The Commission has produced some guidance for departments on the relationship between Whistleblowing and the Civil Service Code which you may find interesting.

Thank you again for your contribution to the Commission’s ’Open Week’.

Wanda Goldwag

Civil Service Commissioner

 

Our first question comes from a MOJ employee:

I was employed as a Civil Servant for 12 years, my last employment was with HMCTS.  I had to resign for family reasons (my husband changed employment and we re-located, but I was unable to obtain a transfer).

In August 2012 I was employed as an agency member of staff at the local Family and Civil County Court.  

I have proved myself to be a valuable member of staff (and can provide evidence of support from my Managers and my colleagues).  I work on the family section and can perform all duties on the sections and I also currently perform Court Clerk duties which I am sure you can appreciate is a role that involves liaising with Judiciary, members of the public and Solicitors/Lawyers and is not a role that can be performed by all members of staff.

I feel very frustrated at the current recruitment process.  I applied for a fixed term contract and initially passed the sift score (the process involved a set of 15 scenarios and putting in order the 4 choices of how you would react), however because there was a huge response the sift score was raised and I was not selected for interview.  My work history was not looked at or considered which I feel is completely wrong. 

My Delivery Manager was promised 5 members of staff, however nearly a year to the start of the recruitment process only 3 are in place and all three require substantial training before they would reach the standard that I have obtained.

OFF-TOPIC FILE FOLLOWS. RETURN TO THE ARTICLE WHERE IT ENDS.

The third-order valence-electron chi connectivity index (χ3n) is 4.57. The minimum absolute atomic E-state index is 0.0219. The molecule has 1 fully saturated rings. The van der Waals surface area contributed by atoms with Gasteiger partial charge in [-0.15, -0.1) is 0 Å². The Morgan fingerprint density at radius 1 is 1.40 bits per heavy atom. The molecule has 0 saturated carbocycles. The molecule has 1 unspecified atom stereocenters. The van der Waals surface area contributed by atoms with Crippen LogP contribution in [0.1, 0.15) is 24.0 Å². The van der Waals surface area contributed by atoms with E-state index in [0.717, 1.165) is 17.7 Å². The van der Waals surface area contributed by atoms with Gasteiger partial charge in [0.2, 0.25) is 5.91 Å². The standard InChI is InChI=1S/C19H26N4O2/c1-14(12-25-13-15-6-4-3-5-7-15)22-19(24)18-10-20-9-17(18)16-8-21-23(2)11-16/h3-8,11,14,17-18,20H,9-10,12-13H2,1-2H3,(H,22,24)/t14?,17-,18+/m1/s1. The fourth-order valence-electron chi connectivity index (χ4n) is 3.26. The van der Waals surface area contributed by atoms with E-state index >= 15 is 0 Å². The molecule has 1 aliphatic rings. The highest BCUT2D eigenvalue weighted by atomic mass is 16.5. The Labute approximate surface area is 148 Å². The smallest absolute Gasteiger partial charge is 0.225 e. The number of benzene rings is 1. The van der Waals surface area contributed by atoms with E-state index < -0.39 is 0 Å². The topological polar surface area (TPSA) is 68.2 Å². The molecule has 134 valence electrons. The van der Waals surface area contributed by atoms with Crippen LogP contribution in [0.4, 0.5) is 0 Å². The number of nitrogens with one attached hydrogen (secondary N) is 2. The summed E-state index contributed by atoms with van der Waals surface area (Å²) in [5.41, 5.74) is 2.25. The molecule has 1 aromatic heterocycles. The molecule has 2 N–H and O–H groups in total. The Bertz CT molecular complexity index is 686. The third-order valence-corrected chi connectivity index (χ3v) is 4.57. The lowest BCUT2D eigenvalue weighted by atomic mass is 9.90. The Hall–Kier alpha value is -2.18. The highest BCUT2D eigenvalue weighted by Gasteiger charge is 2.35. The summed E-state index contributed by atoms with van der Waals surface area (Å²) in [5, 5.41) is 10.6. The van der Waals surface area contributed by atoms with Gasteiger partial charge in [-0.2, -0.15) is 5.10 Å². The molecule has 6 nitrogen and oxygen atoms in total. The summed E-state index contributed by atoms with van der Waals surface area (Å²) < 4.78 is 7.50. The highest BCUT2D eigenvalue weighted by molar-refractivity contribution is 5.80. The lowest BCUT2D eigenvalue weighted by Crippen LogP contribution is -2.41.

I feel that it would save time and costs (recruitment and training) if a manager was able to recommend that a person currently in post on an agency basis be kept on either a fixed term or permanent basis.  A manager would not make this recommendation if an agency worker was not suitable. 

I believe my managers feel very frustrated by Shared Services and the current recruitment  policy and that they would like some say in the persons who are selected to work for them, especially ones that have proved they can perform the roles required.

I also note in the policy that you make provision for Civil Servants to apply for re-instatement but time limited to 5 years.  I do feel (considering my own circumstances and others) that this should be increased to between 10 and 15 years.  This would allow for persons who resigned to raise a family to rejoin the Civil Service and perhaps keep the entitlements that they had built up previously.  Five years is a very short time when raising more than one child.

 

Thank you for your e-mail.

I hope you will understand that it would not be appropriate for me to comment on your personal circumstances, but you do raise a number of interesting and important issues that I would like to respond to.